Scotland suffers £3bn Brexit blow
The Scottish economy has suffered a £3 billion hit as a result of Brexit as uncertainty has led to a decrease in investment and growth, the Fraser of Allander Institute has found.
There are further warnings that the UK is facing one of the “hardest forms of Brexit” under the deal struck by Boris Johnson with EU leaders which will leave “considerable challenges” in the years ahead, according to the think tank.
The institute found that Scotland’s GDP has remained slow throughout 2019, with firms putting off investment as they await the outcome of the negotiations over the UK’S exit from the EU.
Mairi Spowage, Fraser of Allander Institute’s deputy director, said: “We estimate that the Scottish economy is around 2 per cent, or £3 billion, smaller than it otherwise would have been.“Some of this hit to Scotland’s economy may be clawed back as businesses see a clearer path ahead. But nothing within this Brexit process can be taken for granted.
“And whilst a deal to leave may soon be agreed, the nature of the UK’S future relationship with the EU is far from certain. Debates over Scotland’s future constitutional status are likely to intensify.”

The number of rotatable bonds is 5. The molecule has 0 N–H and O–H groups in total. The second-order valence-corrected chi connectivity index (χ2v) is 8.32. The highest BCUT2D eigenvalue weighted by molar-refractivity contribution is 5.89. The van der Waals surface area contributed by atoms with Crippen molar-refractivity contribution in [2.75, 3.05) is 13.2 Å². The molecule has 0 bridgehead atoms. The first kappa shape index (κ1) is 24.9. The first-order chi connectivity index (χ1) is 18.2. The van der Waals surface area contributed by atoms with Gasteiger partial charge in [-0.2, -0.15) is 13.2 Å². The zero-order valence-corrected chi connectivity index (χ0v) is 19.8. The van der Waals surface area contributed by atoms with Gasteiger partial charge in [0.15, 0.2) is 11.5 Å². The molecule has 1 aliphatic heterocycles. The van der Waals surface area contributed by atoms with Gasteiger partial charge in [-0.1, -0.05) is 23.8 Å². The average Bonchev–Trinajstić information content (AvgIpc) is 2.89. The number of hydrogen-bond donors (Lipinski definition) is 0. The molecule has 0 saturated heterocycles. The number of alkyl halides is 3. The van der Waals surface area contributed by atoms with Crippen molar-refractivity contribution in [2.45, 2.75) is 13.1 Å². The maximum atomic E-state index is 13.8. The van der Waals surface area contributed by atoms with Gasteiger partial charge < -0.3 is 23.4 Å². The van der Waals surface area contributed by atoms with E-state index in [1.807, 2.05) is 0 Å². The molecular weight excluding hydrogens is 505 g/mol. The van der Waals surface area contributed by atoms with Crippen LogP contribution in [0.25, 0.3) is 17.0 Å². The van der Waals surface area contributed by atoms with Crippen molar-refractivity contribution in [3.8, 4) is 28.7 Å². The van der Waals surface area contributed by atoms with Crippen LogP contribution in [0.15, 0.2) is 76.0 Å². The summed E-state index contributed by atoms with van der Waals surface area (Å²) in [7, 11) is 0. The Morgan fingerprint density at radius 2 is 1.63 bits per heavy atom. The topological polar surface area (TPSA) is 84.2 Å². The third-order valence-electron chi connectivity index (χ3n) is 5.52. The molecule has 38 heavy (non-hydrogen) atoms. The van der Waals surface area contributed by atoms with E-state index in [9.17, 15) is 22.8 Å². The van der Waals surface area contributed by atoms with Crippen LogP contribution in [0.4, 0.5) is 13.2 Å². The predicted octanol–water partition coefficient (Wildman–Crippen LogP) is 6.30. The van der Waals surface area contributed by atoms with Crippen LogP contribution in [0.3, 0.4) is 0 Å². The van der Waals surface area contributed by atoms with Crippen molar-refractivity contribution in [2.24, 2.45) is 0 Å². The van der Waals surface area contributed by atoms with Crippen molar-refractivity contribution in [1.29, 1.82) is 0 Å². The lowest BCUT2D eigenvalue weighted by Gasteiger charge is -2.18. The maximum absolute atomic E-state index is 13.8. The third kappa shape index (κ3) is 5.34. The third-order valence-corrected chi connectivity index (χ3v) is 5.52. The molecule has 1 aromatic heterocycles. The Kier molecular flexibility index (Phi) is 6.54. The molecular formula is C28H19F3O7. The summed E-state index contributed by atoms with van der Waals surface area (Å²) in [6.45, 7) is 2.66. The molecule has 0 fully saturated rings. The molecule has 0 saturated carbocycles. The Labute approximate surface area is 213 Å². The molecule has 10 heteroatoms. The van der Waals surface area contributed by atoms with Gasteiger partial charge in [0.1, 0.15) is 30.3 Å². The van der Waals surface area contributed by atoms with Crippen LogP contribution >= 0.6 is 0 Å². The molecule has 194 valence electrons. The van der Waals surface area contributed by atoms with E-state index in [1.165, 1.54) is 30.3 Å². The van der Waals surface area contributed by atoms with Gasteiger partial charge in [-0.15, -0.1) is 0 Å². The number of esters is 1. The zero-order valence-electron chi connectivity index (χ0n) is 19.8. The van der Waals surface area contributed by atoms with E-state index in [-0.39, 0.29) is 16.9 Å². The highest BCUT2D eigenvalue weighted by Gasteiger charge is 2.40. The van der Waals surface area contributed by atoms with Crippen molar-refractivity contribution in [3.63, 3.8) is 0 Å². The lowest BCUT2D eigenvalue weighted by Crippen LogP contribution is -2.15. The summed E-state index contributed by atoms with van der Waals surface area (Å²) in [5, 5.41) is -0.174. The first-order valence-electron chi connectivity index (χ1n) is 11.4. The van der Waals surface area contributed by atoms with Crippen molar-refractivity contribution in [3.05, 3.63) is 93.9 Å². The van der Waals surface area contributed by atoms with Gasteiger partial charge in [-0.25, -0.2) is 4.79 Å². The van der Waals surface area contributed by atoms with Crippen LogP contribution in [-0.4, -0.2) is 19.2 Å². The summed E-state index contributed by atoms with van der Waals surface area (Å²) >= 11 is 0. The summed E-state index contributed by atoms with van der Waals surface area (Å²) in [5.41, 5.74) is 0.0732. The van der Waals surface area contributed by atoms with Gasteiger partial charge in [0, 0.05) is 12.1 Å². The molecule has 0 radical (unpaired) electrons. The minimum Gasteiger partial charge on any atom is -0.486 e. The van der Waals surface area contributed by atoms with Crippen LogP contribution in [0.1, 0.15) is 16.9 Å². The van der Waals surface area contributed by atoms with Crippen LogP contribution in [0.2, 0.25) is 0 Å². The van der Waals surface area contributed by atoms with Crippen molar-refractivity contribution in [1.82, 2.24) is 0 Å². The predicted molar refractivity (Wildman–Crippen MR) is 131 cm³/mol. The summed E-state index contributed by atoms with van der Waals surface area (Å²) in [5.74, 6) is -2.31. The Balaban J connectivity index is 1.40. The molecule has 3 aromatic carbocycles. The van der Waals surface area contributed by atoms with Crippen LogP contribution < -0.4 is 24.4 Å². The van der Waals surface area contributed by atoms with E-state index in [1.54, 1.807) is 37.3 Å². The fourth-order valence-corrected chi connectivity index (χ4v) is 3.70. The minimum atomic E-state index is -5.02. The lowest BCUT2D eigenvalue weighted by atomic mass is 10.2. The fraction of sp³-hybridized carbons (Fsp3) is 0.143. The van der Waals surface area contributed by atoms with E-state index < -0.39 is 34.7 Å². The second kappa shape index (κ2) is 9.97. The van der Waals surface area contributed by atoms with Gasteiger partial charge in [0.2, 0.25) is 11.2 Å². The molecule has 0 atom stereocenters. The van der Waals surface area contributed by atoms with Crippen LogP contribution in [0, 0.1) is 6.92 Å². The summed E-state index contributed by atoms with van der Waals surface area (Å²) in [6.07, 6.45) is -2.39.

Professor Graeme Roy, Institute director, said that leaving the EU with a deal could help lift some of the “fog of uncertainty” which has hung over the Scottish economy.
He added: “By avoiding a no-deal outcome, and all that would entail, growth is likely to move ahead of previous forecasts.
“However, the nature of the deal, and in particular the intention to move to one of the ‘hardest’ forms of Brexit, means that the long-term challenges for the Scottish and UK economies will be considerable.”
It was revealed in September that Scotland’s economy has fallen into a downturn after GDP fell by 0.3% between April and June, while unemployment has been steadily rising.